The Writing on Our Tombstone

At the conclusion of a new podcast recording at Tel Aviv yesterday, I was asked by the interviewer what I wish the writing on my tombstone to say after I die. Her question reminded me of a colleague who contemplated writing his own obituary and having a link on his website saying: “In the event of my death, click here.” It also reminded me of another person who decided to manage his life so that good things will be said about him at his funeral.

My reply to the podcaster’s question included two parts. First, I expressed the hope that the average human lifespan will increase by more than one year for every passing year through the remainder of my life — in which case I might live forever. Having more time as a physicist will allow me to learn more about the reality we all share.

The quest for scientific knowledge is an infinite, never-ending endeavor, different in quality from all the finite, zero-sum games that we choose to engage in throughout our life. The illusion about an end to the quest for scientific knowledge was wrongly stated by Albert Michelson — whose famous experiment with Edward Morley refuted the existence of the ether — who said in 1894 at the inauguration of the Ryerson Physics Laboratory at the University of Chicago: “The more important fundamental laws and facts of physical science have all been discovered, and these are now so firmly established that the possibility of their ever being supplanted in consequence of new discoveries is exceedingly remote…. Our future discoveries must be looked for in the sixth place of decimals.” A few decades later, physics went through a full revolution in its concepts of spacetime and gravity through Einstein’s Special and General theories of Relativity and in its fundamental concept of the physical reality through quantum mechanics.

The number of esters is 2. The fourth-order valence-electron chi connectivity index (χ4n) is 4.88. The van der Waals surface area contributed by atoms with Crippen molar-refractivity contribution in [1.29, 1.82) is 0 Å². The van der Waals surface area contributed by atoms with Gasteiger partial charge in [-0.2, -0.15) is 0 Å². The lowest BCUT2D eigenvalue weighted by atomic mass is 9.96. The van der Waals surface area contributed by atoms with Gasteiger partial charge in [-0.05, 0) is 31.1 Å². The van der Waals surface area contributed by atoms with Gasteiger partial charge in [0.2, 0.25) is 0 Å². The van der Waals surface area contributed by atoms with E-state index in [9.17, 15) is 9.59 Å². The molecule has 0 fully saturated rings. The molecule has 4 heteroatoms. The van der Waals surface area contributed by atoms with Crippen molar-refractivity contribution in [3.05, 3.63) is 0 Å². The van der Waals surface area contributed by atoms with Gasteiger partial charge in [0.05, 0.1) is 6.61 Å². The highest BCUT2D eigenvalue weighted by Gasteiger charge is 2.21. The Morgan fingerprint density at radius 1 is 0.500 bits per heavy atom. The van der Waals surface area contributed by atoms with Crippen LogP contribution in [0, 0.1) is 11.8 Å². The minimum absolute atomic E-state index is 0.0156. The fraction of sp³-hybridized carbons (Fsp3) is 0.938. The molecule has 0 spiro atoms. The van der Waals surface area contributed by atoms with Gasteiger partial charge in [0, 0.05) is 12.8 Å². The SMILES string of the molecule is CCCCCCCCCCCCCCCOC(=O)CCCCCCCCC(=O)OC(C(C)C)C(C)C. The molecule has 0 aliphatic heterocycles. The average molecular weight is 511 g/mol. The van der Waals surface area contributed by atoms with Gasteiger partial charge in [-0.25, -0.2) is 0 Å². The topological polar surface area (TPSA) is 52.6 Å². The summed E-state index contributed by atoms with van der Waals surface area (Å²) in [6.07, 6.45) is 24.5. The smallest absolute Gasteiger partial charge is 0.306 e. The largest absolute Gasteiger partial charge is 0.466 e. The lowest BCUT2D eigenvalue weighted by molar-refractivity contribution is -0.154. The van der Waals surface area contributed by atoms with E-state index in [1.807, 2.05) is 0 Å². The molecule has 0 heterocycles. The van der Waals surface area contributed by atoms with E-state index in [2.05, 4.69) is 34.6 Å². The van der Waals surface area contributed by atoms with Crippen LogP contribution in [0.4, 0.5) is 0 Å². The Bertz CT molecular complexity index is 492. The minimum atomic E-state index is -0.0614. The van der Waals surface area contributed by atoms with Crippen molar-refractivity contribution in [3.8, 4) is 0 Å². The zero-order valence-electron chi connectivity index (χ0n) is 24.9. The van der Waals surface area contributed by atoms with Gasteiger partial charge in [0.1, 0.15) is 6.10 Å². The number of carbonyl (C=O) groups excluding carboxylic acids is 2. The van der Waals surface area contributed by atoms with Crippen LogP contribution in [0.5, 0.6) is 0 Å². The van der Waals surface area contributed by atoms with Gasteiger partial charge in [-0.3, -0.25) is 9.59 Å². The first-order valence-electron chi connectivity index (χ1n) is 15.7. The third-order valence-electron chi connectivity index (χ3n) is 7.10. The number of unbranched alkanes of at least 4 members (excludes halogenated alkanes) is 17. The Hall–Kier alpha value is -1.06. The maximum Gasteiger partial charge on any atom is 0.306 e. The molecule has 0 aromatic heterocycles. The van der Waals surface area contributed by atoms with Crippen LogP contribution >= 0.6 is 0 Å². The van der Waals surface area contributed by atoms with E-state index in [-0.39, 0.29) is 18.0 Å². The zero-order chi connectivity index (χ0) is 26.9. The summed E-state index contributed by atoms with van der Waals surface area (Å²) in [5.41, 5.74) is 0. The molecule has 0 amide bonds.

Second, in the more likely case that I will disappear from the surface of Earth, I am still hopeful to have the opportunity to train an artificial intelligence (AI) system that would machine-learn my guiding principles and ambition and carry them to space as an AI astronaut that would outlast the Sun. After all, the body I inherited from my parents is no different from a car obtained from a dealer. In both cases, I bear no responsibility for the design of the internal components. What I define as myself is the bag of things that I carry with me to every place I go. Just as with a purchased car, I cannot claim credit to its existence or its qualities. Once my body will stop working, any writing on my tombstone would be of little interest to me. I would rather have a sentient AI replica of my consciousness that continues to pursue my scientific interests in the future. The realization that new cars outperform old vehicles is more uplifting than any plaque placed next to a dysfunctional car in a museum about the history of cars.

On a separate podcast the same day I was asked: “What makes us human?” My reply was our ability to be conscious of the reality we all share. Primitive life forms do not show signs of being conscious. The ability to be aware of the reality we all share is the defining emergent quality of the complex human brain.